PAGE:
The Law Society's Chief Executive Lorna Jack looks at the importance of role models in encouraging equality in the legal profession following an event in Edinburgh's Parliament Hall celebrating 100 years of women in law.
Role models are profoundly powerful in helping instigate change. Today, we can see a majority female legal profession, with increasing numbers of women in senior roles - we have a female Solicitor General, a female Lord Justice, there are female sheriffs and judges at Scottish and UK level, we see women leading major law firms, there have been four female presidents of the Law Society of Scotland, and we have a female First Minister who is a qualified Scottish solicitor.
In 1901 it was a very different story when Margaret Hall, who was 18 at the time, challenged the ‘inveterate custom’ to preclude women from taking the necessary exams to become a law agent. It was almost another two decades before Madge Easton Anderson, a Glasgow University graduate, passed those exams to become a law agent, becoming the first female solicitor in the whole of the UK. These remarkable women opened the door for thousands of others to follow. The solicitor profession is now 54% female and we predict that it will be 60% female in 10 years.
I’m proud of the part the Law Society of Scotland has played, consistently at the forefront of the gender equality debate and now seen as a leader in this area by other professional bodies and bar associations globally. But, while the gender pay gap in the profession has reduced significantly over the last five years, we know there is more to do.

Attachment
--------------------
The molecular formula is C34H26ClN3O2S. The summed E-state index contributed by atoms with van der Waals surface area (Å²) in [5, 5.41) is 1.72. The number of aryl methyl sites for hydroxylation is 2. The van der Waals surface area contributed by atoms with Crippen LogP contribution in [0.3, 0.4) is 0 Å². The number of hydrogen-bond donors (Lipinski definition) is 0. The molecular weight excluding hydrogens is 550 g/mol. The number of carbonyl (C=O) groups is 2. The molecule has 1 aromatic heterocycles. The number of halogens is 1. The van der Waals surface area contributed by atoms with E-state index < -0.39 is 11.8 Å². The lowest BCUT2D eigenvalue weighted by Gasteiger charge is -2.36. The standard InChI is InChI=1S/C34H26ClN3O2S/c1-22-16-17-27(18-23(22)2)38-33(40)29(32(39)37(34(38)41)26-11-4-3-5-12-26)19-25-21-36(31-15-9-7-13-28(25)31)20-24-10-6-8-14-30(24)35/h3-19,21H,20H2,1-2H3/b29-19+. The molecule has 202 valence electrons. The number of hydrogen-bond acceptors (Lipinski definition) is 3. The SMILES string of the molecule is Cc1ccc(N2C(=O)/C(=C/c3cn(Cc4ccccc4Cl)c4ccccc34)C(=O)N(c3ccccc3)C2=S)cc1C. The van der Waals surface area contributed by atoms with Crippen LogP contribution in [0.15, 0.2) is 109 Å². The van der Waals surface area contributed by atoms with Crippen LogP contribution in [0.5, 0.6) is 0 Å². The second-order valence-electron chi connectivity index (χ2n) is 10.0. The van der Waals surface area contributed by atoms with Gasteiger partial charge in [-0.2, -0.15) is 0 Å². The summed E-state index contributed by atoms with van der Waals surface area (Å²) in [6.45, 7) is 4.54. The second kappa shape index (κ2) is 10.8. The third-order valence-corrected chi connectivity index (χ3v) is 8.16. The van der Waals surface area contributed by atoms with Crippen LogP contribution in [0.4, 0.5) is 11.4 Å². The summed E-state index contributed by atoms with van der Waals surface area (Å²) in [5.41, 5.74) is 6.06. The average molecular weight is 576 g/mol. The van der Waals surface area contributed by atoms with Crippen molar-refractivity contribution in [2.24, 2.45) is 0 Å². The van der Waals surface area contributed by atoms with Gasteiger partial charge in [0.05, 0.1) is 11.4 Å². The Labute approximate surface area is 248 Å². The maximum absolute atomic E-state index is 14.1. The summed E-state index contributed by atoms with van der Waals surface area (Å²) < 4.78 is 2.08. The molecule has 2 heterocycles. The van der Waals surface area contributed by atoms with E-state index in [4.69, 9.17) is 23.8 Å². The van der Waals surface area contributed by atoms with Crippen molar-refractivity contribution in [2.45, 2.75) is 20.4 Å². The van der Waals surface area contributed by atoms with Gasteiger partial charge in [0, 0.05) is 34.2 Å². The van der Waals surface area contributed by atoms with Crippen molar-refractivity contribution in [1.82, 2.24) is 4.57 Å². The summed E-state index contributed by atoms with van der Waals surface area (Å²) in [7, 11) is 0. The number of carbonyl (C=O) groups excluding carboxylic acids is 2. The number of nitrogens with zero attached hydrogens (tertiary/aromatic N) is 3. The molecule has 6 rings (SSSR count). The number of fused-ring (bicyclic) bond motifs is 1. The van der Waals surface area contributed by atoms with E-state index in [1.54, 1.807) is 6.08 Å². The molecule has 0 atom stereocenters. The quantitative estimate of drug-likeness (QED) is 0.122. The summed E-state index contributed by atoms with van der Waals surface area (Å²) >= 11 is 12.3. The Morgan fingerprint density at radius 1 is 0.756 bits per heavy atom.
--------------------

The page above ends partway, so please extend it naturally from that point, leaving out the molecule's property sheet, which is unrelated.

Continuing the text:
In our recent paper ‘A blueprint for a more inclusive profession’ we promised we would work with other bodies in the Scottish justice sector to eliminate bullying and sexual harassment in the profession. Our position is one of zero tolerance and we very much welcome the Scottish Government’s support for our approach. In addition we intend to publish guidance on mainstreaming flexible working for all solicitors at any career stage, whether they are working in-house or in private practice. We believe that this work, combined with ongoing discussions to promote cultural change, will make a tangible difference to all in the profession and boost the growing numbers of female partners at law firms, which has seen a jump from 25 percent to 30 percent in the past year alone.
We need to keep striving to ensure we have a modern, diverse and inclusive legal profession which allows both men and women from all backgrounds to have equal opportunity to thrive in their careers. Our progress to date hasn’t happened by accident and for this to continue we need to maintain our determination and purpose.
Find out more about the First 100 Years project